March 18, 2009

We Gave You The Jump, Now Some New Renderings: 3119 Harrison

3119 Harrison: Rendering

The website for the Dawson&Clinton two-unit building rising at 3119 Harrison is live, and we’re digging what we see. Full-floor (or near full-floor) master suites with modern baths.

3119 Harrison: Third Floor Plan

Two other bedrooms and at least two other baths; 600 square foot roof-top decks with views and spas; and Bulthaup kitchens with islands and a folding wall that opens to green.

3119 Harrison: Kitchen/Dining Rendering

UPDATE (3/20): One of the two units at 3119 Harrison has hit the MLS. Asking $2,370,000 or $790 per square foot.

3119 Harrison [3119harrison.com]
Coming (Not So) Soon To An Empty Lot (3119 Harrison) Next Year [SocketSite]
We’ll Give You The Jump Once Again: 3119 Harrison On The Market [SocketSite]

First Published: March 18, 2009 12:15 PM

Comments from "Plugged In" Readers

I was going to remodel my place with Dawson-Clinton but canceled at the last minute.

Does anyone have any experience, positive/negative or otherwise?

Their proposal was around 700k I think, but was very exhaustive.

Posted by: jessep at March 18, 2009 12:23 PM

I am going to start calling myself a residential visionary too.

Posted by: sparky-c at March 18, 2009 12:30 PM

BTW: If anyone has any info about how they do roof-deck landscaping and the hot tub stuff?

Much appreciated.

Posted by: jessep at March 18, 2009 12:34 PM

I have a question about the weird style that all these new SF buildings have. It is sort of a neo-funkis style, and I wonder how it all arose. I think I have it figured out:

CORNER OFFICE ENVY !!

I'm not kidding. In the old days, people wanted their house to look like a copy of a palace, or a plantation, or a french castle, so they could feel like nobility.

Now they want their home to look like an international business headquarter, with a boardroom (kitchen/dining) and a corner office with a view (workspace, home ofice, den, whatever). All in the style of a law office. Scary,

Am I wrong? I'm feeling like I suddenly stumbled upon the explanation here.

Posted by: Jus7tme at March 18, 2009 1:11 PM

Jus7tme - that theory makes all kinds of sense. I like a homey home.

On the other hand, I think a nice minimal look can be homey too. But it takes a bit of care and a good eye to look simple rather than sterile.

Posted by: kthnxybe at March 18, 2009 1:18 PM

location, location, locatoin

Posted by: anon at March 18, 2009 1:29 PM

I think one can make it homey. But one can also put up some cubicles for the kids in the living room, next to the corner office :-).

Posted by: Jus7tme at March 18, 2009 1:37 PM

are those permanent slats over all those windows? do people want windows like that, permanently partially obstructed by an exterior wood lattice?

it looks sort of cool now (i'm sure it will date itself quickly) but hardly seems nice to live inside of.
anybody live in something like this? does it feel like a prison? or does the light pass through nicely and it only obstructs people looking in but not you looking out?
I'm definitely not fond of the look in the picture of the bedroom on the website... but maybe it looks better in person.

the rooftop decks are very nice. I actually like the back of the house better than the front.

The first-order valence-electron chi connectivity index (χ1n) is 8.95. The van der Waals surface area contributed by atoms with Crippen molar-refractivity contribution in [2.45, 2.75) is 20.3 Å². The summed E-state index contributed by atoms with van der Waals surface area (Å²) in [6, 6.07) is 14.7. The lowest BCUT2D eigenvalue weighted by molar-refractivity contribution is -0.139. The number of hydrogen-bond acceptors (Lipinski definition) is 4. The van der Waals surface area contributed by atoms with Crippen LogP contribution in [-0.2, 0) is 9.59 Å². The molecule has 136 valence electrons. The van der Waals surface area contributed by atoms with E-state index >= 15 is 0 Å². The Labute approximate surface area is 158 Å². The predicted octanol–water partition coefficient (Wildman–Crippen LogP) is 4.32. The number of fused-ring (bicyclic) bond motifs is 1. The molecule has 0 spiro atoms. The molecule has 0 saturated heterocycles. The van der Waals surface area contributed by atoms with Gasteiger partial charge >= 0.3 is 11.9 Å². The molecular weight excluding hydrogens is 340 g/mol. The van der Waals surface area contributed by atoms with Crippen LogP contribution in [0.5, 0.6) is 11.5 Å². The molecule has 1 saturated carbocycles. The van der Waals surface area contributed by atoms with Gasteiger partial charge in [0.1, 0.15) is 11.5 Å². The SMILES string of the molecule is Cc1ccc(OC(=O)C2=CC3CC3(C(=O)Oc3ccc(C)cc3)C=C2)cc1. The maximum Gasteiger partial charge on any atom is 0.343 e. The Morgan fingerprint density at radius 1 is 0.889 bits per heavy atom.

the look of the building is wonderful except if that is corrugated metal on the outside... I'd change that.

overall seems to be a good project to me.

[Editor's Note: We'll note the wooden slats primarily obscure the master bath windows which some of the more modest folks might appreciate...]

Posted by: ex SF-er at March 18, 2009 1:55 PM

Regarding location: this is across the street from a block of mature sycamores (with a school behind) which should make for a pretty if not quiet outlook. Plans are moving forward on the Cesar Chavez narrowing and tree planting next year, which will help the 'hood continue to improve. Precita Park is already nice, getting better. North Bernal has a great mix of traditional and modern buildings.

http://www.sfgov.org/site/uploadedfiles/planning/City_Design_Group/CDG_mission_cesarchavez.htm

Posted by: Snark17 at March 18, 2009 2:22 PM

I agree with kthnxybe.
The location of that place is not really a good fit for that home. That neighborhood (which I lived close to (26th/mission) is just not what I would call a nice or even "up & coming" neighborhood.

The traffic on Army St is horrible @ times and the proximity to the housing project right on the other side of Army St is def the deal breaker.

Posted by: dotcomer at March 18, 2009 2:53 PM

I agree with dotcomer that the Army St traffic can be bad and the corner by the projects is dicey. Not sure I would spend my 1.5 mil or whatever on these flats. However as someone living around Precita it's great to see some of the neglected lots and non-descript houses given such a creative makeover. The area is improving quickly and the park has a nice feel to it.

Posted by: Snark17 at March 18, 2009 3:16 PM

Are there corner offices like that? Methinks not many.

Institutional contexts like auditoriums, transit stations, and malls are what comes to my mind in a scan for similar feeling spaces. Popular science fiction might also be an influence.

Posted by: Mole Man at March 18, 2009 3:54 PM

[Editor's Note: We'll note the wooden slats primarily obscure the master bath windows which some of the more modest folks might appreciate...]

not sure I agree.
by the pic above, half of the front of the building is covered in those slats, and the entire left side of the building as well.

pic #6 on the website shows that the entire bedroom wall is walled off with that stuff... although there is an open window on the other side of the room.

I'd have to see it in person to see if I'd like this or not. perhaps it's only the bathrooms, and also bedrooms that have another wall of windows?

a lot depends on what is slatted off and what isn't.